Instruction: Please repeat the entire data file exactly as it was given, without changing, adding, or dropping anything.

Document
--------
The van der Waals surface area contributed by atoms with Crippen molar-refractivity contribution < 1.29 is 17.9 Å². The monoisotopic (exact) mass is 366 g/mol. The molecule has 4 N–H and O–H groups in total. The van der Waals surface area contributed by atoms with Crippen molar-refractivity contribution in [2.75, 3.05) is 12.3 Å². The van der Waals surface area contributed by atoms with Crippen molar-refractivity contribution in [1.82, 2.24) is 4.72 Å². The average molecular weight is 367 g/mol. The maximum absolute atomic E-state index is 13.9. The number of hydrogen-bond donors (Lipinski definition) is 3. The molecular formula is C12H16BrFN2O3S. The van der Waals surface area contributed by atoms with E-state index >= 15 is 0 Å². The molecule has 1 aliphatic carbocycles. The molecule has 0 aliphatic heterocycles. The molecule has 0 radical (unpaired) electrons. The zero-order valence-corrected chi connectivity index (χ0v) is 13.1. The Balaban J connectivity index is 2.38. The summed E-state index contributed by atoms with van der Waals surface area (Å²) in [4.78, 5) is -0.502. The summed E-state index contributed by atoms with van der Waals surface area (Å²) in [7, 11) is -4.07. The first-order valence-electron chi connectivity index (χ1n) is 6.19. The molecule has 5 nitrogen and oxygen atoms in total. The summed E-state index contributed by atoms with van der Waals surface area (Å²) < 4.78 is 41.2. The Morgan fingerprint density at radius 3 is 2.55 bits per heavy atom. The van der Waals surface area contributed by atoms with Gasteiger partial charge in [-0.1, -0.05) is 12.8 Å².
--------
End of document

The van der Waals surface area contributed by atoms with Crippen molar-refractivity contribution < 1.29 is 17.9 Å². The monoisotopic (exact) mass is 366 g/mol. The molecule has 4 N–H and O–H groups in total. The van der Waals surface area contributed by atoms with Crippen molar-refractivity contribution in [2.75, 3.05) is 12.3 Å². The van der Waals surface area contributed by atoms with Crippen molar-refractivity contribution in [1.82, 2.24) is 4.72 Å². The average molecular weight is 367 g/mol. The maximum absolute atomic E-state index is 13.9. The number of hydrogen-bond donors (Lipinski definition) is 3. The molecular formula is C12H16BrFN2O3S. The van der Waals surface area contributed by atoms with E-state index >= 15 is 0 Å². The molecule has 1 aliphatic carbocycles. The molecule has 0 aliphatic heterocycles. The molecule has 0 radical (unpaired) electrons. The zero-order valence-corrected chi connectivity index (χ0v) is 13.1. The Balaban J connectivity index is 2.38. The summed E-state index contributed by atoms with van der Waals surface area (Å²) in [4.78, 5) is -0.502. The summed E-state index contributed by atoms with van der Waals surface area (Å²) in [7, 11) is -4.07. The first-order valence-electron chi connectivity index (χ1n) is 6.19. The molecule has 5 nitrogen and oxygen atoms in total. The summed E-state index contributed by atoms with van der Waals surface area (Å²) < 4.78 is 41.2. The Morgan fingerprint density at radius 3 is 2.55 bits per heavy atom. The van der Waals surface area contributed by atoms with Gasteiger partial charge in [-0.1, -0.05) is 12.8 Å².